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Book description

This is the first global examination of the historical relationship between Christianity and human rights in the twentieth century. Leading historians, anthropologists, political theorists, legal scholars, and scholars of religion develop fresh approaches to issues such as human dignity, personalism, religious freedom, the role of ecumenical and transatlantic networks, and the relationship between Christian and liberal rights theories. In doing so they move well beyond the temporal and geographical limits of the existing scholarship, exploring the connection between Christianity and human rights, not only in Europe and the United States, but also in Africa, Latin America, and China. They offer alternative chronologies and bring to light overlooked aspects of this history, including the role of race, gender, decolonization, and interreligious dialogue. Above all, these essays foreground the complicated relationship between global rights discourses - whether Christian, liberal, or otherwise - and the local contexts in which they are developed and implemented.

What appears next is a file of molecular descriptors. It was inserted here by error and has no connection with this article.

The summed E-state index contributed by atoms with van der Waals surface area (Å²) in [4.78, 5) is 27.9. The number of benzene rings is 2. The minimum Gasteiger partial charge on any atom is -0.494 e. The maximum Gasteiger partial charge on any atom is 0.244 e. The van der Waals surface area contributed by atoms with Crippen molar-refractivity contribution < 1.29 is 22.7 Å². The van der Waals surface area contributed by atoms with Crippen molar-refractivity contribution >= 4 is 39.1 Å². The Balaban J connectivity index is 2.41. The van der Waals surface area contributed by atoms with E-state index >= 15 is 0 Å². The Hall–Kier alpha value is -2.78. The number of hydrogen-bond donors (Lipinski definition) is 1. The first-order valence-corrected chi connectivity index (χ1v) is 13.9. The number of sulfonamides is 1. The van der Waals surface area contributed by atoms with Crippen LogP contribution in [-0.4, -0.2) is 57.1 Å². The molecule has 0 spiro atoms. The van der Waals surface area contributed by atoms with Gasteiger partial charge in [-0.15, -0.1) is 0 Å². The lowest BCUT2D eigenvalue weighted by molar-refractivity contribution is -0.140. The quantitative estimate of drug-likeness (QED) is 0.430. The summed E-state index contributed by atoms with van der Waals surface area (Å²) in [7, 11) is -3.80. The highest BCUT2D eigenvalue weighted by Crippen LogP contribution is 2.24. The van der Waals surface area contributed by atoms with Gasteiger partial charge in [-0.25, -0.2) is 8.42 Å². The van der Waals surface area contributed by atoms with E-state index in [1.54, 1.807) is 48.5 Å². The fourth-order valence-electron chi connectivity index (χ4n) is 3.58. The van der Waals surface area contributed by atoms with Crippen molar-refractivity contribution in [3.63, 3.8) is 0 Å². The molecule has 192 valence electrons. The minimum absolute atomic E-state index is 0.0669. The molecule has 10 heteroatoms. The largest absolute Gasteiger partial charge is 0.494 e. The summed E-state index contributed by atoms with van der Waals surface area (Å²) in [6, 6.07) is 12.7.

‘This wisely edited volume brings together the latest work of a remarkable cohort of young scholars based throughout the globe who are rewriting the histories of both human rights and Christianity in the twentieth century. Catholic and Protestant engagements with human rights are shown to be even more different than widely supposed.'

David Hollinger - University of California, Berkeley

‘A superb collection that brings new life into perennial questions, such as whether Christianity invented human rights and whether its purposes are best advanced through the language of rights. The volume draws on cutting-edge work by leading scholars in history, law, theology and political theory. A powerful exploration of the political plasticity of Christian rights discourse.'

Cécile Laborde - University of Oxford

‘A wide-ranging volume with original and insightful contributions. Some of them enter a dialogue with Samuel Moyn's provocative work on human rights; others are free-standing and help us rethink the relationship between politics and Christianity in the twentieth century more broadly.'

Jan-Werner Müller - Princeton University

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